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Journal of Low Temperature Physics

, Volume 184, Issue 3–4, pp 805–810 | Cite as

The Polarbear-2 and the Simons Array Experiments

  • A. SuzukiEmail author
  • P. Ade
  • Y. Akiba
  • C. Aleman
  • K. Arnold
  • C. Baccigalupi
  • B. Barch
  • D. Barron
  • A. Bender
  • D. Boettger
  • J. Borrill
  • S. Chapman
  • Y. Chinone
  • A. Cukierman
  • M. Dobbs
  • A. Ducout
  • R. Dunner
  • T. Elleflot
  • J. Errard
  • G. Fabbian
  • S. Feeney
  • C. Feng
  • T. Fujino
  • G. Fuller
  • A. Gilbert
  • N. Goeckner-Wald
  • J. Groh
  • T. De Haan
  • G. Hall
  • N. Halverson
  • T. Hamada
  • M. Hasegawa
  • K. Hattori
  • M. Hazumi
  • C. Hill
  • W. Holzapfel
  • Y. Hori
  • L. Howe
  • Y. Inoue
  • F. Irie
  • G. Jaehnig
  • A. Jaffe
  • O. Jeong
  • N. Katayama
  • J. Kaufman
  • K. Kazemzadeh
  • B. Keating
  • Z. Kermish
  • R. Keskitalo
  • T. Kisner
  • A. Kusaka
  • M. Le Jeune
  • A. Lee
  • D. Leon
  • E. Linder
  • L. Lowry
  • F. Matsuda
  • T. Matsumura
  • N. Miller
  • K. Mizukami
  • J. Montgomery
  • M. Navaroli
  • H. Nishino
  • J. Peloton
  • D. Poletti
  • G. Puglisi
  • G. Rebeiz
  • C. Raum
  • C. Reichardt
  • P. Richards
  • C. Ross
  • K. Rotermund
  • Y. Segawa
  • B. Sherwin
  • I. Shirley
  • P. Siritanasak
  • N. Stebor
  • R. Stompor
  • J. Suzuki
  • O. Tajima
  • S. Takada
  • S. Takakura
  • S. Takatori
  • A. Tikhomirov
  • T. Tomaru
  • B. Westbrook
  • N. Whitehorn
  • T. Yamashita
  • A. Zahn
  • O. Zahn
Article

Abstract

We present an overview of the design and status of the Polarbear-2 and the Simons Array experiments. Polarbear-2 is a cosmic microwave background polarimetry experiment which aims to characterize the arc-minute angular scale B-mode signal from weak gravitational lensing and search for the degree angular scale B-mode signal from inflationary gravitational waves. The receiver has a 365 mm diameter focal plane cooled to 270 mK. The focal plane is filled with 7588 dichroic lenslet–antenna-coupled polarization sensitive transition edge sensor (TES) bolometric pixels that are sensitive to 95 and 150 GHz bands simultaneously. The TES bolometers are read-out by SQUIDs with 40 channel frequency domain multiplexing. Refractive optical elements are made with high-purity alumina to achieve high optical throughput. The receiver is designed to achieve noise equivalent temperature of 5.8 \(\upmu \)K\(_\mathrm{CMB}\sqrt{s}\) in each frequency band. Polarbear-2 will deploy in 2016 in the Atacama desert in Chile. The Simons Array is a project to further increase sensitivity by deploying three Polarbear-2 type receivers. The Simons Array will cover 95, 150, and 220 GHz frequency bands for foreground control. The Simons Array will be able to constrain tensor-to-scalar ratio and sum of neutrino masses to \(\sigma (r) = 6\times 10^{-3}\) at \(r = 0.1\) and \(\sum m_{\upnu } (\sigma =1)\) to 40 meV.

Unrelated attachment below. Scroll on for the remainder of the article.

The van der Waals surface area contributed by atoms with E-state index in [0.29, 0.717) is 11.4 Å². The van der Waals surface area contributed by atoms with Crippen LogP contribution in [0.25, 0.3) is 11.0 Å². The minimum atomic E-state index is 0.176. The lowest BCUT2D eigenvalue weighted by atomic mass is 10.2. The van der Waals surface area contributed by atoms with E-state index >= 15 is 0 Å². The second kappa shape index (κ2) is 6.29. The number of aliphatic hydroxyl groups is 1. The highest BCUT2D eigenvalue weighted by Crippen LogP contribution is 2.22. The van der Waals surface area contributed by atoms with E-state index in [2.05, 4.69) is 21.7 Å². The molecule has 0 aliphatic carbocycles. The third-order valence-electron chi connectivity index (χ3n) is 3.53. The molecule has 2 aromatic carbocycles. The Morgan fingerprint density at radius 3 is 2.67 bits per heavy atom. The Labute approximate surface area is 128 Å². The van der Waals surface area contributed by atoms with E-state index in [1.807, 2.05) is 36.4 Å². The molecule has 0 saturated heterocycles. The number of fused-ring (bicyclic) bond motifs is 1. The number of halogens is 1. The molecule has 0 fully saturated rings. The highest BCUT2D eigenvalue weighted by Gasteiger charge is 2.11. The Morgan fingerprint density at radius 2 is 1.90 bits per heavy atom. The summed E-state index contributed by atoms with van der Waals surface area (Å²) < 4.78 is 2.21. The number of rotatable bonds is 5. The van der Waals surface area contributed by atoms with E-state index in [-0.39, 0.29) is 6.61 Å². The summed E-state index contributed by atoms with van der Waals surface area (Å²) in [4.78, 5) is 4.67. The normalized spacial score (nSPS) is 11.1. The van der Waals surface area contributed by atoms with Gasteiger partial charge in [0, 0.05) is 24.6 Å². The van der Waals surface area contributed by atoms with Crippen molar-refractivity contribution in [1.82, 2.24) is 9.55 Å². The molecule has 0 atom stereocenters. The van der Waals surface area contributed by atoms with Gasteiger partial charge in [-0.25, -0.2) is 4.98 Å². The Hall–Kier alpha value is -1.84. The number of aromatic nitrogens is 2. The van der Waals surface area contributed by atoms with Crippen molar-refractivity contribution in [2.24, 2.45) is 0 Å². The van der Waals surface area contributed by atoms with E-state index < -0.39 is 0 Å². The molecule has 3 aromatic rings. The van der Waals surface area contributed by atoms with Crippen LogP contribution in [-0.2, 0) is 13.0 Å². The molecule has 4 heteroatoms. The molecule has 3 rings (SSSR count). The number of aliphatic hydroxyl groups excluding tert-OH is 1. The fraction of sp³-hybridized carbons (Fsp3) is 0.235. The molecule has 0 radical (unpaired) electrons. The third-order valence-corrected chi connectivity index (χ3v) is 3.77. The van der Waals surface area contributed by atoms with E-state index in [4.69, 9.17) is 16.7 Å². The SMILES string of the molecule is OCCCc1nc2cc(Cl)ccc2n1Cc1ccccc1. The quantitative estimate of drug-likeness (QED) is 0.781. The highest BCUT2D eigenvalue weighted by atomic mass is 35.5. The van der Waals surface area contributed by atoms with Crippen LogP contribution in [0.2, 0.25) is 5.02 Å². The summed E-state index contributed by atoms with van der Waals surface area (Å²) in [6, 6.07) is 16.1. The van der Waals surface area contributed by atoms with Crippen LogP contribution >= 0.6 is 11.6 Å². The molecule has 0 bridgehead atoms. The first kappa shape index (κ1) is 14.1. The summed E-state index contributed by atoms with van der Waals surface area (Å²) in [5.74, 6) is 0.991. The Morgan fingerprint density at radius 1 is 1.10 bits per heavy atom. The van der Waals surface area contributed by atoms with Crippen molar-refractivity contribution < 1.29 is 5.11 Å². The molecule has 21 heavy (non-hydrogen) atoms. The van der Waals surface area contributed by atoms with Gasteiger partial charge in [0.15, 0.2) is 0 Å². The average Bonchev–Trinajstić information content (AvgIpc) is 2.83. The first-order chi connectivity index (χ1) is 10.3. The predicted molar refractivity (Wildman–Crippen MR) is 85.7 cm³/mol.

Keywords

Cosmic microwave background Inflation Gravitational weak lensing Polarization B-mode 

Notes

Acknowledgments

We acknowledge the support from the MEXT Kahenhi Grant 21111002, NSF Grant AST-0618398, NASA Grant NNG06GJ08G, The Simons Foundation, Natural Sciences and Engineering Research Council, Canadian Institute for Advanced Research, and Japan Society for the Promotion of Science, and the CONICYT provided invaluable funding and support. Detectors were fabricated at the Berkeley Marvell Nanofabrication laboratory.

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Copyright information

© Springer Science+Business Media New York 2016

Authors and Affiliations

  • A. Suzuki
    • 1
    • 2
    Email author
  • P. Ade
    • 4
  • Y. Akiba
    • 5
    • 24
  • C. Aleman
    • 6
  • K. Arnold
    • 25
  • C. Baccigalupi
    • 7
  • B. Barch
    • 1
  • D. Barron
    • 1
  • A. Bender
    • 8
  • D. Boettger
    • 13
  • J. Borrill
    • 9